An aircraft carrier in the middle of the Indian Ocean is surrounded by 28 million square miles of water. The African coastline lies far off to the west, to the east. The carrier’s deck absorbs the relentless rays of the afternoon sun, at times registering 115 degrees in the shade. Raymond L. Gaiser Jr. has stood on such a deck during his time as an Alterations Program Manager for the Naval Surface Warfare Center (NSWC) Philadelphia. “The heat at times goes right through your shoes,” he said. “It literally blisters you.”
Below deck is another story, thanks to air conditioning. Comfortably cool, the crew can go about its business with hardly a notion of the extreme temperatures above. Should the massive air-conditioning system falter, however, you’d never see a repair order go out so fast.
Gaiser, now a logistics operations manager with NSWC, likely would be the one in charge of filling that order. From his 264,000-square-foot staging facility at the Naval Surface Warfare Center in Philadelphia, he helps to oversee two other staging facilities with a combined parts inventory worth more than $225 million. Parts are assembled into specialized kits that replace, repair or improve any of the systems on Navy ships.
Six years ago, at Gaiser’s suggestion, the NSWC and Anteon Corporation implemented the first phase of a tracking system using mobile computers and printers by Intermec Technologies Corp. known as the Philadelphia Inventory Management System (PHIMS). It is now in its fifth phase of ongoing upgrades and implementations to fine-tune efficiencies. The new system is a vast improvement over the old paper-based way of tracking parts and kits.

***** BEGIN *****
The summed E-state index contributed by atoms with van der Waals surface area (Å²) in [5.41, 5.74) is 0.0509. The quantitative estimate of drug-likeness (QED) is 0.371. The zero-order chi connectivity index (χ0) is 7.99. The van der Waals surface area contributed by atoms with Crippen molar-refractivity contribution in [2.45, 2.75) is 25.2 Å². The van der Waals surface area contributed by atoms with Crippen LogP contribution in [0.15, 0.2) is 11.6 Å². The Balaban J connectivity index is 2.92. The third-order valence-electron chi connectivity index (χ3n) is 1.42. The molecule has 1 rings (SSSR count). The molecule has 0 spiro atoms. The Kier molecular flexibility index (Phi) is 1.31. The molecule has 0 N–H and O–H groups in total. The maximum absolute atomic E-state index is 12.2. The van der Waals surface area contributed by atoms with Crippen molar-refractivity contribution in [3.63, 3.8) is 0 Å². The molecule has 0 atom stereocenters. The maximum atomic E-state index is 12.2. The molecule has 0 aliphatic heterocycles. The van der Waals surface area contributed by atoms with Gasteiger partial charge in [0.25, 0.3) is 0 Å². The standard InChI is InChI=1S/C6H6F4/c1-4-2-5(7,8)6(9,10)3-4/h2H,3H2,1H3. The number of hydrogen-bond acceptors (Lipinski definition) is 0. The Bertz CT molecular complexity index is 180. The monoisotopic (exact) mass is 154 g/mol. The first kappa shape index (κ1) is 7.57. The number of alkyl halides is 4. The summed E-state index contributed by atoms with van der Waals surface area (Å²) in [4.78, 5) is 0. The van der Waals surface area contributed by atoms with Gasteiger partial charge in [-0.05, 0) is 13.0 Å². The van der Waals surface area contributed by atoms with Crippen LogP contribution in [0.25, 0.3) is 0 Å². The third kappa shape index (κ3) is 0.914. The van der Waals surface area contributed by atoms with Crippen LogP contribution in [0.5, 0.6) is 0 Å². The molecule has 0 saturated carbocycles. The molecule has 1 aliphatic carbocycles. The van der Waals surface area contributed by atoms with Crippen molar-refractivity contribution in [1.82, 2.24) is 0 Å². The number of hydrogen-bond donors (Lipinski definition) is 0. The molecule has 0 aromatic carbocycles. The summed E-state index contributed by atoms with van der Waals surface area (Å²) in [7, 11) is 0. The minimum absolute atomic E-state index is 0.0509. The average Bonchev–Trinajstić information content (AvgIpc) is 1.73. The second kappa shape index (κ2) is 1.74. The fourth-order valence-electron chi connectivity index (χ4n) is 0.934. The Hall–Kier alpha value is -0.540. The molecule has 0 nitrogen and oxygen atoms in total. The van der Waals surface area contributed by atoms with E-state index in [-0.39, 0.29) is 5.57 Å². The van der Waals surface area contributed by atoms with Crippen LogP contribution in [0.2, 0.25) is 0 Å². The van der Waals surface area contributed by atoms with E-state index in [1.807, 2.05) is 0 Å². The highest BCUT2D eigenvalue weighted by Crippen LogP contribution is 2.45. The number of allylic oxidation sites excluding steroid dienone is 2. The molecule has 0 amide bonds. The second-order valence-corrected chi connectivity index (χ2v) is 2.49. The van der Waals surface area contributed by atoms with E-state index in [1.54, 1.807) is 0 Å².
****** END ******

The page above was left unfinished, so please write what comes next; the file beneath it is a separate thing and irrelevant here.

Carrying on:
Ignorance, Enemy of Bliss
With the new system, inventory accuracy is about 98 percent, up from about 50 percent under the old tracking method. Human error has been virtually eliminated and productivity has increased by 50 percent in the first year. One application of the system, called the Excess Material Improvement Program (EMIP), has saved the Navy more than $5 million. PHIMS paid for itself within the first three years of operation.
Keeping accurate, up-to-date records on some 15,650 item-types means never having to say the three little words, “‘I don’t know’ is absolutely the wrong answer,” Gasier said. “Admirals and Generals want to know where their assets are, and they want to know now.” Tracking these assets conforms to Naval Sea Power 21 Proclamations.
This demand for global asset visibility has driven a plan to upgrade the system to an Oracle 9iWeb-based design. Begun in June 2004, the upgrade will allow anyone with proper clearance, a palm-type device and an Internet connection to track a kit order from anywhere in the world.
Today, when a repair or alteration request comes in, Gaiser and his crew set to work putting kits of relevant parts together for each order. Kit size ranges from a small box holding a circuit panel and a few bolts to 34 pallets of boxed parts, in the case of replacing a ship’s air-conditioning system.
Inventory management specialists at the Philadelphia Staging Facility get their tasks from the color screen of an Intermec® 2425 wireless mobile computer. Downloaded from the PHIMS program on the system database, the task detail shows the exact location of each kit item among the thousands of parts in the three-story building.